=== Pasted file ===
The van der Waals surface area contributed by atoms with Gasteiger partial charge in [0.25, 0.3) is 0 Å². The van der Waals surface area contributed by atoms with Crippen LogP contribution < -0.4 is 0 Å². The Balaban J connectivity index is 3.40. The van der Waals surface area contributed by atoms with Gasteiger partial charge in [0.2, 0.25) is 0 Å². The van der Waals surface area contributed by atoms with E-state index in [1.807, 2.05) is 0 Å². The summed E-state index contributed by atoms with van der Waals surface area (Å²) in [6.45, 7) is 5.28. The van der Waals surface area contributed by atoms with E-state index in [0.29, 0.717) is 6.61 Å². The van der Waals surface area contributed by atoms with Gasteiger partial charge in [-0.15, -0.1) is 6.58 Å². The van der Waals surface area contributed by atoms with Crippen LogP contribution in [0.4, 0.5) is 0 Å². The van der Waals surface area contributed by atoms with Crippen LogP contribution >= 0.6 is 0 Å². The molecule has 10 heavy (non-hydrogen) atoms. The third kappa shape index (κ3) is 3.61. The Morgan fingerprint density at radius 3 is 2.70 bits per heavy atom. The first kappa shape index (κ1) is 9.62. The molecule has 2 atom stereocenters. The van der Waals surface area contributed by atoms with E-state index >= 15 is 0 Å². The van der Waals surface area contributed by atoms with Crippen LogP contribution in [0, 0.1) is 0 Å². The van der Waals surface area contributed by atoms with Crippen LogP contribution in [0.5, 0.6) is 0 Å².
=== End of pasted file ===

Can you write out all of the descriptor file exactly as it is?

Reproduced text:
The van der Waals surface area contributed by atoms with Gasteiger partial charge in [0.25, 0.3) is 0 Å². The van der Waals surface area contributed by atoms with Crippen LogP contribution < -0.4 is 0 Å². The Balaban J connectivity index is 3.40. The van der Waals surface area contributed by atoms with Gasteiger partial charge in [0.2, 0.25) is 0 Å². The van der Waals surface area contributed by atoms with E-state index in [1.807, 2.05) is 0 Å². The summed E-state index contributed by atoms with van der Waals surface area (Å²) in [6.45, 7) is 5.28. The van der Waals surface area contributed by atoms with E-state index in [0.29, 0.717) is 6.61 Å². The van der Waals surface area contributed by atoms with Gasteiger partial charge in [-0.15, -0.1) is 6.58 Å². The van der Waals surface area contributed by atoms with Crippen LogP contribution in [0.4, 0.5) is 0 Å². The van der Waals surface area contributed by atoms with Crippen LogP contribution >= 0.6 is 0 Å². The molecule has 10 heavy (non-hydrogen) atoms. The third kappa shape index (κ3) is 3.61. The Morgan fingerprint density at radius 3 is 2.70 bits per heavy atom. The first kappa shape index (κ1) is 9.62. The molecule has 2 atom stereocenters. The van der Waals surface area contributed by atoms with E-state index >= 15 is 0 Å². The van der Waals surface area contributed by atoms with Crippen LogP contribution in [0, 0.1) is 0 Å². The van der Waals surface area contributed by atoms with Crippen LogP contribution in [0.5, 0.6) is 0 Å².